Not much has changed since last month in our listings, but we did get our first hands-on session with the HP Spectre, which is a 14in premium Ultrabook available in either Core i5 or Core i7 configurations. It's the first laptop on the market to come with scratch-resistant glass on its panels and HP claims that this material will set the company up for future innovations. Whether that includes double-sided screens or touchscreen functionality, the company spokespeople would not say. We're looking forward to reviewing the Spectre soon.
Toshiba and HP still offer the best all-round Ultrabook models at the moment, with ASUS and Acer lagging a little due to some poor design choices, such as inferior input devices and a lack of built-in ports.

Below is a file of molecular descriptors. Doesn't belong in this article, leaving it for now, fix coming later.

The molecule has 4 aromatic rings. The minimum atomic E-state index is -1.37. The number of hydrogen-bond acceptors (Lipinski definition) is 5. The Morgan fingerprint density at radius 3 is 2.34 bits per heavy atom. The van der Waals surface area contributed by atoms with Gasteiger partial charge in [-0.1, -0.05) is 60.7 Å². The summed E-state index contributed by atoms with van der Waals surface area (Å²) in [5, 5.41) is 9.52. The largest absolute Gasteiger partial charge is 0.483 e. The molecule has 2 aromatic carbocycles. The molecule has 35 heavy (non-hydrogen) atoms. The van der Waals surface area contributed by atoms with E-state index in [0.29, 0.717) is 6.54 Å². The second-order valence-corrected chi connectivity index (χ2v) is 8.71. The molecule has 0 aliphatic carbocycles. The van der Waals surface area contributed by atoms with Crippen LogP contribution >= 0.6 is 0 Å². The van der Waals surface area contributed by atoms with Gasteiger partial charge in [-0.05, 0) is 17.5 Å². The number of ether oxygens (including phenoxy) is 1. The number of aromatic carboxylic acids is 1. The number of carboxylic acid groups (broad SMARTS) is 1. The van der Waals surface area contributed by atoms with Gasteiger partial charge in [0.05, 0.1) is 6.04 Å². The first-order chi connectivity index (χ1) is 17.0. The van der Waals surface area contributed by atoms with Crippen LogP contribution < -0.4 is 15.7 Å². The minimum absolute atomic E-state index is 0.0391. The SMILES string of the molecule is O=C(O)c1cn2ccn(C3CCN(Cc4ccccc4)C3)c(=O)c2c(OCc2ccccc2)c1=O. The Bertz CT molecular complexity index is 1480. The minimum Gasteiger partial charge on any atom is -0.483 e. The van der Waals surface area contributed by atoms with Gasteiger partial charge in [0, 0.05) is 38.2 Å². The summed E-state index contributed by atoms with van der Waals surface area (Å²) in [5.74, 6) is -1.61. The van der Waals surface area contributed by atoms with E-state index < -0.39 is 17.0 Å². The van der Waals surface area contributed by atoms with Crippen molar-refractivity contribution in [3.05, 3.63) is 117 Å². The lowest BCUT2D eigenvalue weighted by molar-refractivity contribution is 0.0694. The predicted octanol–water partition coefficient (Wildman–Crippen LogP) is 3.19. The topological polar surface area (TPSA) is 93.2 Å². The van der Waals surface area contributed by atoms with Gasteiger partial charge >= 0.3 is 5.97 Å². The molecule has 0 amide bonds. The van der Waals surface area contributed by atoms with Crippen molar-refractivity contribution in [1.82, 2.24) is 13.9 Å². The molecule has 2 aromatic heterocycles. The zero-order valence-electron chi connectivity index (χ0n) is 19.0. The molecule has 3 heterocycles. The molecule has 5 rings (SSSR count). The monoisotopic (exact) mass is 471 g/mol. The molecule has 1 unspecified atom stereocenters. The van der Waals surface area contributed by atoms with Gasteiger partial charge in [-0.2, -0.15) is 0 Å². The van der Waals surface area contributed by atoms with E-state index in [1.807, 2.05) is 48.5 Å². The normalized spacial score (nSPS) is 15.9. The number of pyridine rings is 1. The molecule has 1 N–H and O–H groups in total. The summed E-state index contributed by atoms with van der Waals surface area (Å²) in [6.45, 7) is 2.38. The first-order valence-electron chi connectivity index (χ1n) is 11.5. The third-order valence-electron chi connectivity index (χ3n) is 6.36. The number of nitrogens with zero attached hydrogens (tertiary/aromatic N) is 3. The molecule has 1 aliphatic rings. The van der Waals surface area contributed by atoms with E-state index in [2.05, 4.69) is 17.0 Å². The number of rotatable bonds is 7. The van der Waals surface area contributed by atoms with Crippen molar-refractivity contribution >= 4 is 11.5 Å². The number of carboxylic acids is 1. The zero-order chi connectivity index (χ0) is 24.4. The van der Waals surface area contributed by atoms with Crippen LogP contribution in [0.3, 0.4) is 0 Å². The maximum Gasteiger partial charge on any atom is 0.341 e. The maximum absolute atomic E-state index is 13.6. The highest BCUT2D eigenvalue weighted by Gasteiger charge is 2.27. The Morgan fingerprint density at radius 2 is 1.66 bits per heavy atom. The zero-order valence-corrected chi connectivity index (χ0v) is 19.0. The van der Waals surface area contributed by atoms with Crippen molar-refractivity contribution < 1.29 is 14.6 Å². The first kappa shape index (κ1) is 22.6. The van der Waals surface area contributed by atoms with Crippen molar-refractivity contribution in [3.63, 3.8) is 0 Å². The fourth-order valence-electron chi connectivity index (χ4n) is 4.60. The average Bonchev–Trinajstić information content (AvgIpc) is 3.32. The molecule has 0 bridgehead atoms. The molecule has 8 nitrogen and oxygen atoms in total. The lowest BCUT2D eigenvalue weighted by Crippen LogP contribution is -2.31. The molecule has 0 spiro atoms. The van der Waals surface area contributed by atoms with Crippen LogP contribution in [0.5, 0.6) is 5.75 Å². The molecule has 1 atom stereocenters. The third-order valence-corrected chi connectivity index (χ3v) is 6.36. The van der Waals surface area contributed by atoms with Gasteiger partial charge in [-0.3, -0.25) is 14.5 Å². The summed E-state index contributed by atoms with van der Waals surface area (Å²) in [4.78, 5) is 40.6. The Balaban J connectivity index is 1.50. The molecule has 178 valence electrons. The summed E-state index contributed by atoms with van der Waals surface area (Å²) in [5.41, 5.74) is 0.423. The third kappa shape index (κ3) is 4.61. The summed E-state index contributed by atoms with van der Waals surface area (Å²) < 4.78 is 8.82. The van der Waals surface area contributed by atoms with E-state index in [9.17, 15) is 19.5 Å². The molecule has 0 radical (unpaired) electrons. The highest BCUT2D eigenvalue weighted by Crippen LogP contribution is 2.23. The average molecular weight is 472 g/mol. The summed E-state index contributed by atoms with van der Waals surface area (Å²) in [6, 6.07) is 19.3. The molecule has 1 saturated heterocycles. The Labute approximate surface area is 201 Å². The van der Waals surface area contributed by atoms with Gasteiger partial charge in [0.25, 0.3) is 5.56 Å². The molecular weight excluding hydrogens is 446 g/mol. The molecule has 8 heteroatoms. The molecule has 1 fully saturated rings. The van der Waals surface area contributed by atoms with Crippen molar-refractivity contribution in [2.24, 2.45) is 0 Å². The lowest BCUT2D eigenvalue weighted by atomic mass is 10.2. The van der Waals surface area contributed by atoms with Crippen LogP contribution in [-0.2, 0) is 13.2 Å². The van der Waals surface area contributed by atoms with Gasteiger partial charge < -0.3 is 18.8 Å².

Acer recently released a Core i3-based Ultrabook, which is the first model to be offered for under $1000, a magical price point for these devices that should find mass appeal.
Dell won't be releasing its [[artnid:412083|XPS 13]] until March, but it's a very well built unit (the first Ultrabook with Gorilla Glass) that will definitely stand out in this market. Like the Toshiba Satellite Z830 and HP Folio 13, the Dell XPS 13 will be pitched at business users as well as regular consumers.
Lenovo has not made an announcement yet as to when its [[xref:http://www.pcworld.com/article/243923/lenovo_ideapad_u300s_light_luxurious.html|IdeaPad U300s]] will be available in Australia.